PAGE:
Design Thinking Mindsets

By Andrew on 6th March 2020 — 3 mins read

(What are they? Can they help unlock new ways of working?)

Popularised by IDEO, Design Thinking is a toolset, a process, a methodology and a way of approaching design that prioritises empathy, co-design and experimentation. It’s a distillation of the most learnable and teachable aspects of their design practice.

The promise is this: Think like a designer and you’ll unlock all sorts of possibility. Creative confidence, collaborative Human Centred problem solving, valuable experiments, faster learning. Many good things.

Can it really promise all this?

Well… thinking like a designer can sweep aside some unhelpful default thinking styles and behaviours. For example, by fostering a desire to understand the human recipients of our products / services (often called ‘Empathy’), we replace the default behaviour of thinking that we know best (based on our own personal experiences). Embracing optimism (another Design Thinking Mindset – or DTM) creates the space to dream big to see things afresh (replacing a constraints-first viewpoint). Embracing ambiguity (another DTM) opens the possibility for wider consideration of ideas (as opposed to latching on to the first good idea that comes along).

Folks who might previously have been a set in their ways, embrace a beginner’s (or perhaps even a growth) mindset. Folks who might previously have been overly theoretical, develop a stronger bias towards trying things out. Folks who might have been quiet or marginalised are reached out to and included.

And you don’t have to be a designer to do this. You just have to think like one.

Wow! The power to transform an organisation’s ways of working – is just a few thoughts away!

Ok, perhaps not.

Thinking styles and diversity and inclusion

The way you think is a deeply personal thing. No-one should tell you to how to think. Imagine telling introverts that they need to be more extraverted (UX Design often seems to glorify extraversion in endless collaboration and co-design). Imagine asking someone on the autistic spectrum to demonstrate empathy (if they struggle with this). Imagine asking someone who suffers from depression to be more optimistic.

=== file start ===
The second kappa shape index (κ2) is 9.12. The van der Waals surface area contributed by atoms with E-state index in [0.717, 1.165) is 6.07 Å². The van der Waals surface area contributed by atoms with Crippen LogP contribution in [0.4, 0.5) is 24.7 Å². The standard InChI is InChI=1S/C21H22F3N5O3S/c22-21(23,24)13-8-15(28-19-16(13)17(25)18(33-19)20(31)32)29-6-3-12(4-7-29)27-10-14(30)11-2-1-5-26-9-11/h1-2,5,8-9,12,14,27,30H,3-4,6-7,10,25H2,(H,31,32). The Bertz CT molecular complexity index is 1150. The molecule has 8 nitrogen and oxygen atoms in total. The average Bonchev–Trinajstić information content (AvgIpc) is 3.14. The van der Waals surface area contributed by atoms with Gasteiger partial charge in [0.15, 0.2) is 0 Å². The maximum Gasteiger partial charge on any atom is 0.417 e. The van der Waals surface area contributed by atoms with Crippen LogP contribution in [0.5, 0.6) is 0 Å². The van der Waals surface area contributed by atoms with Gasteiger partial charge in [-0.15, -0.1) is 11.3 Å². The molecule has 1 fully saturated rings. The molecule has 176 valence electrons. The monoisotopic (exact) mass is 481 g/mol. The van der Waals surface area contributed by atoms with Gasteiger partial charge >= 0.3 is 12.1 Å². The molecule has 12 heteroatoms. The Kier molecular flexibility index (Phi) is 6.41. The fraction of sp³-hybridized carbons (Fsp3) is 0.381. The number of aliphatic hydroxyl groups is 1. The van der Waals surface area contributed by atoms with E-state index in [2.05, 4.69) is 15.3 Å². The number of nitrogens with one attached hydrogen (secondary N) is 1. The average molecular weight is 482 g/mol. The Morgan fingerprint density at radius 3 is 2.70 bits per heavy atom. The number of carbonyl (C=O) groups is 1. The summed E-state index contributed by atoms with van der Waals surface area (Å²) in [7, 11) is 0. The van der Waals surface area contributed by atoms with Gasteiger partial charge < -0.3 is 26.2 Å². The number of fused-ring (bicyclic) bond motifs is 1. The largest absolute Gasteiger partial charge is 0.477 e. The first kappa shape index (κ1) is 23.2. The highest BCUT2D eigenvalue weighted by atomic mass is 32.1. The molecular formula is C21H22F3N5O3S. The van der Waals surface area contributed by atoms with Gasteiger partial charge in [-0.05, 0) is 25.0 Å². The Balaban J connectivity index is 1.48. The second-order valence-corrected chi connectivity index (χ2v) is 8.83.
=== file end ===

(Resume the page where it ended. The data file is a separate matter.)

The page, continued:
Engaging with diverse folks in the right inclusive way, can unlock much more that imposing a new way of thinking on to them!

Useful ways of thinking

However we don’t have to impose it (we can be careful not to) – and it is still true to say that there are useful and not-useful ways of thinking. There are mental spaces we can occupy that are fertile ground for good things to grow out of. And there are mental spaces we can occupy that are toxic places where nothing good can happen. We’ve all been in both of these places.

So as long as we avoid saying that particular ways of thinking are right for everyone and/or always superior (in every context), then perhaps we can still offer guidance to each other about thinking styles to try.

Training = engaging

Getting started with a new way of thinking takes time and perhaps a little training.

Training comes with a few key advantages. 

1.No one will ever say “no” to training. We all want to develop. “Become a Design Thinking guru?” “Yes please!” There’s no better way to persuade folks to adopt new ways of working.

2.Good training provides a taster… you get to try stuff out and find out what works for you. You get a sense of the way in – and what it can give you.

3.You normally start with the basics. You’d be given a some instruction on where to develop things further should that be of interest. You’d know what’s safe to do yourself and when to enlist someone with more knowledge and experience.

Everything starts with ’Mindsets’?

Real change begins with a change in thinking. The development of new skills begins this way too.

To illustrate this, I’ve drafted something! Very much a work in progress…

48 ways in which designers think differently!

I’ll share this in a subsequent post…

The thought is that by adopting the mindset – you get some of that fertile soil for getting going with each Design skill. Each one attempts to sweep aside a less helpful default way of thinking and behaving – laying the way clear to develop the corresponding skill…

Ultimately there’s more than one way to get there I suspect. But it’s worth trying to list out some useful thinking habits – and it’d act as a bit of a definition for what I mean when I say Design Thinking.

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